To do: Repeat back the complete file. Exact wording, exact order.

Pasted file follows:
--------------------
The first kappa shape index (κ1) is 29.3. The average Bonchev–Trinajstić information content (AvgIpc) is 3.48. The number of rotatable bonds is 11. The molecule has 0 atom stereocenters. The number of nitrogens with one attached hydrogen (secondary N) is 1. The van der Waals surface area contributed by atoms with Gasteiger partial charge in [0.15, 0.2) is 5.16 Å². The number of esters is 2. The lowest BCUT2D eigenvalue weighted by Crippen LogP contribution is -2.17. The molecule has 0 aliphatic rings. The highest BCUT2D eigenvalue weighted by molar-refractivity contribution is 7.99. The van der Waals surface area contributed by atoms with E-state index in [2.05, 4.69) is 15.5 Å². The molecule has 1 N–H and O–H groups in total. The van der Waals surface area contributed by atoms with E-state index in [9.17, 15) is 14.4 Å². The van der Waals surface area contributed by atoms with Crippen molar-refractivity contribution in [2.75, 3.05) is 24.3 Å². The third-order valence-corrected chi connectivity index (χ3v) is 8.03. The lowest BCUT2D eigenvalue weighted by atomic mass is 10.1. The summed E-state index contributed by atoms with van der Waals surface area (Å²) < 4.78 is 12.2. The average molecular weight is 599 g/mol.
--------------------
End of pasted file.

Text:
The first kappa shape index (κ1) is 29.3. The average Bonchev–Trinajstić information content (AvgIpc) is 3.48. The number of rotatable bonds is 11. The molecule has 0 atom stereocenters. The number of nitrogens with one attached hydrogen (secondary N) is 1. The van der Waals surface area contributed by atoms with Gasteiger partial charge in [0.15, 0.2) is 5.16 Å². The number of esters is 2. The lowest BCUT2D eigenvalue weighted by Crippen LogP contribution is -2.17. The molecule has 0 aliphatic rings. The highest BCUT2D eigenvalue weighted by molar-refractivity contribution is 7.99. The van der Waals surface area contributed by atoms with E-state index in [2.05, 4.69) is 15.5 Å². The molecule has 1 N–H and O–H groups in total. The van der Waals surface area contributed by atoms with E-state index in [9.17, 15) is 14.4 Å². The van der Waals surface area contributed by atoms with Crippen molar-refractivity contribution in [2.75, 3.05) is 24.3 Å². The third-order valence-corrected chi connectivity index (χ3v) is 8.03. The lowest BCUT2D eigenvalue weighted by atomic mass is 10.1. The summed E-state index contributed by atoms with van der Waals surface area (Å²) < 4.78 is 12.2. The average molecular weight is 599 g/mol.